Last week it was revealed that for decades there have been two major related vulnerabilities in how processors defend the most sensitive memory of billions of computers. These hardware vulnerabilities, dubbed Meltdown and Spectre, allow programs to steal data processed on a computer.
The Meltdown and Spectre vulnerabilities are consequences of a modern CPU performance feature called speculative execution. Speculative execution improves processor speed by operating on multiple instructions at once—possibly in a different order than when they entered the CPU. To increase performance, the CPU predicts which path of a branch is most likely to be taken, and will speculatively continue execution down that path even before the branch is completed. If the prediction was wrong, this speculative execution is rolled back in a way that is intended to be invisible to software.
The Meltdown and Spectre exploitation techniques abuse speculative execution to access privileged memory—including that of the kernel—from a less-privileged user process such as a malicious app running on a device. The processes that could enable access to sensitive data could include everything from viewing photos, emails, instant messages, documents, cryptographic keys and passwords stored by browsers.
In what appears to be a bizarre coincidence, the two-decade-old vulnerabilities were discovered independently by four teams of researchers within months of each other, raising the question of who else might have discovered the flaws before them and who might have secretly been using them for spying, potentially for years, before the vulnerabilities were exposed.
What’s really scary is that, unlike malware, Meltdown and Spectre are hard to distinguish from regular applications, rendering antivirus software ineffective and exploitation attempts invisible.
Meltdown works by breaking down the most fundamental isolation between computer applications and the computer’s operating system, allowing a malicious program to access the memory, and thus the secrets, of other programs and the operating system. Similarly, Spectre breaks the isolation between different applications allowing an attacker to trick a program into leaking its secrets. Ironically, the safety checks built into many programs may actually increase the attack surface and thus the susceptibility of a Spectre attack.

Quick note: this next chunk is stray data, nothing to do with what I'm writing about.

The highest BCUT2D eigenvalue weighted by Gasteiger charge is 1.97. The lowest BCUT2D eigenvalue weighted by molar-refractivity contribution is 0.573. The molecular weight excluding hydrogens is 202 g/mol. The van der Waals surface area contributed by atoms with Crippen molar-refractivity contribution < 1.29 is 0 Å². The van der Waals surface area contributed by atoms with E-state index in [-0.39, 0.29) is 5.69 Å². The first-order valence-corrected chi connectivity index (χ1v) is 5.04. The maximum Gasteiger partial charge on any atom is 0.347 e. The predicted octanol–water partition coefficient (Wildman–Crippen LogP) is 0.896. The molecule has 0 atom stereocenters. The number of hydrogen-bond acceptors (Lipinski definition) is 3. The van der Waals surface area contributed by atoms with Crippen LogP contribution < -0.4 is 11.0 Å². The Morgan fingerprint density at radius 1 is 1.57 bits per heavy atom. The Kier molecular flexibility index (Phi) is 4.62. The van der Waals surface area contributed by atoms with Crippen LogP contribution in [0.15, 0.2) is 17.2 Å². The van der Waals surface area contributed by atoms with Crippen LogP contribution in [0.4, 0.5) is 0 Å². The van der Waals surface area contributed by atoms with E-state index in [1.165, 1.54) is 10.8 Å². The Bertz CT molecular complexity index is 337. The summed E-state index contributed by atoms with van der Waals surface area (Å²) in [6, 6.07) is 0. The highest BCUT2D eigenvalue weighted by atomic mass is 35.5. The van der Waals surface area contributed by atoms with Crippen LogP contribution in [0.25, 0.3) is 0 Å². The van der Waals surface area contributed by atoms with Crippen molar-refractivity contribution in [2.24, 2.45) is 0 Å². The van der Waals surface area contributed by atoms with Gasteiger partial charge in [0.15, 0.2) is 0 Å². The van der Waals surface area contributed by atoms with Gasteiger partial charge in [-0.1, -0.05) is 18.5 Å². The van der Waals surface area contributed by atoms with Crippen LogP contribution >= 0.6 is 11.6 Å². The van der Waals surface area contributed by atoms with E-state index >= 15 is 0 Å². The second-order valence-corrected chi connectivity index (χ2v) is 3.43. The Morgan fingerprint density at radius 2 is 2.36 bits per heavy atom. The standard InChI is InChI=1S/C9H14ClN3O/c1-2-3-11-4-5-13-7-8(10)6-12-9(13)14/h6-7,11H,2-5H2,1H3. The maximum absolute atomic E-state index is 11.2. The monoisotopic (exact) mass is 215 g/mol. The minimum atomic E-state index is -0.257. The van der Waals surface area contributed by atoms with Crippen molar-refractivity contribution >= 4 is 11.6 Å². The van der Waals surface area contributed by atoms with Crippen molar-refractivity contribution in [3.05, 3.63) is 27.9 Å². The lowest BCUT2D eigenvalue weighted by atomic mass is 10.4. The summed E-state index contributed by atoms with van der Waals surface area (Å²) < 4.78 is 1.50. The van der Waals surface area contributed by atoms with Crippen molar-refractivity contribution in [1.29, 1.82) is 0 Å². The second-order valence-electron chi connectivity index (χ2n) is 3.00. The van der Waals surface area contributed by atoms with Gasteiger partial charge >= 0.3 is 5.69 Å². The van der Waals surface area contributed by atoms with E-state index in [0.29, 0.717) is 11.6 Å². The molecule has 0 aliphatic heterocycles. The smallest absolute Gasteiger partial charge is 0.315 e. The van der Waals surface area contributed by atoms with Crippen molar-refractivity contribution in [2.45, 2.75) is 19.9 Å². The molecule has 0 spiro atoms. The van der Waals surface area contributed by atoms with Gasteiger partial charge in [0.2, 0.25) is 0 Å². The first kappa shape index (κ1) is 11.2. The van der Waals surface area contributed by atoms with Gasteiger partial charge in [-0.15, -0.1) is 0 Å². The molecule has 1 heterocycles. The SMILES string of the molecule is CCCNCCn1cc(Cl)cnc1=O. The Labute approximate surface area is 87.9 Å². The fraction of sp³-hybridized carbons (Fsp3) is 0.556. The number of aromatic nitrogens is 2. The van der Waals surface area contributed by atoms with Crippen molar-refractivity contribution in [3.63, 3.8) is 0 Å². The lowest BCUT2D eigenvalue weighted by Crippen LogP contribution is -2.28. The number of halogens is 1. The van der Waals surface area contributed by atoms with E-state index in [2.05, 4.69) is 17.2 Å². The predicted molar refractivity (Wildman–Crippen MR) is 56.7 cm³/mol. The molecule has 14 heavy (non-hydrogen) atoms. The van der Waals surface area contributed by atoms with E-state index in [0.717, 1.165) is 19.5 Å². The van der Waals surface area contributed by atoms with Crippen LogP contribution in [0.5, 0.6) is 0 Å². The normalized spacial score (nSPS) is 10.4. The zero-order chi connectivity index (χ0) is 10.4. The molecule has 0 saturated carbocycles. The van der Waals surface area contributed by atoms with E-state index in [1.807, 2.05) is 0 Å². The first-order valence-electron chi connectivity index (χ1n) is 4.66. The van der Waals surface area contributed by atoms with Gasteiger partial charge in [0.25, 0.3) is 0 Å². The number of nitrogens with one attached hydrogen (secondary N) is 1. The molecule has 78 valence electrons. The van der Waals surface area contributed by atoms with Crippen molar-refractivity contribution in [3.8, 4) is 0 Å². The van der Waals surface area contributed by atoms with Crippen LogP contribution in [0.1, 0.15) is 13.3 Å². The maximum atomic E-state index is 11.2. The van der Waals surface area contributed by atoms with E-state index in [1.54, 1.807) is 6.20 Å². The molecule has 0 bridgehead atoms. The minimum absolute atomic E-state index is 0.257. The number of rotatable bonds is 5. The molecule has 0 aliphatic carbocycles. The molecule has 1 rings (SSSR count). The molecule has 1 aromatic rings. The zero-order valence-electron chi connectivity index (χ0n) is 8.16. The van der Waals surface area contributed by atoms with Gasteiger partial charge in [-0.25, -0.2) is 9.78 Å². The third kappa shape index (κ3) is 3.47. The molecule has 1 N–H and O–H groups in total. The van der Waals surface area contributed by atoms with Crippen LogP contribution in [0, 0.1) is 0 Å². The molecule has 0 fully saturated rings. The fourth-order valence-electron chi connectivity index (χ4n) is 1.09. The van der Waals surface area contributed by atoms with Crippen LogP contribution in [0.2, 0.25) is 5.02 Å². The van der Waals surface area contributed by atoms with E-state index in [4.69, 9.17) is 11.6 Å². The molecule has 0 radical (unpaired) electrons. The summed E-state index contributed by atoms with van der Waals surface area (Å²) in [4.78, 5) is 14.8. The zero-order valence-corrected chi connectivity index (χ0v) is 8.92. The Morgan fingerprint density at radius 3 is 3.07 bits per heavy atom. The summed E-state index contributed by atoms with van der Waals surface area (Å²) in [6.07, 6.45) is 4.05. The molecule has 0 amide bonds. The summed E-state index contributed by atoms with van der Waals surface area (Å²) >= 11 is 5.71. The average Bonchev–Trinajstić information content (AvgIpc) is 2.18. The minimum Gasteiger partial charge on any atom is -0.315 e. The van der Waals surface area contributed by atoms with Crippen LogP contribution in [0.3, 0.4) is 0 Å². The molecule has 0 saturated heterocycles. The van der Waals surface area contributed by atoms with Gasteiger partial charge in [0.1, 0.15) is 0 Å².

Although this is a hardware flaw, vendors are issuing software patches that defend against Meltdown and Spectre exploitation, so it's important to ensure that all your devices and systems are updated immediately. This includes operating systems, browsers and antivirus software. In the meantime, some safety measures are recommended:
1) Never let your browser store your passwords. Spectre attacks will harvest all those passwords.
2) Always log out of all web applications. Don't just close the browser. Browsers cache passwords in addition to actually saving them, but logging out forces the browser to flush those temporary passwords from the cache so they can’t be collected in Spectre attacks.
3) Considering the significant risk of user password theft, ShareVault owners should consider securing access to their data by enabling Two Factor Authentication which will prevent stolen passwords from being used to access their vault. Two Factor Authentication requires users to verify themselves via a text message or authenticator app in addition to their password. Read here for steps to enable this feature.
ShareVault's vendor response to these threats has been swift. The patches that decrease the risk of these vulnerabilities were rapidly deployed to our infrastructure. Meltdown will likely fade away in the long term as an annoyance, while Spectre, as its name suggests, because it doesn’t have a simple fix, may be with us for a while.
Phillip Bandy is ShareVault’s chief information security officer (CISO) and is responsible for establishing security standards and controls, guiding the implementation of security technologies, and managing the establishment and implementation of security policies and procedures. He is an expert in computer incident response and has implemented computer security controls for NASA’s Mission Control.
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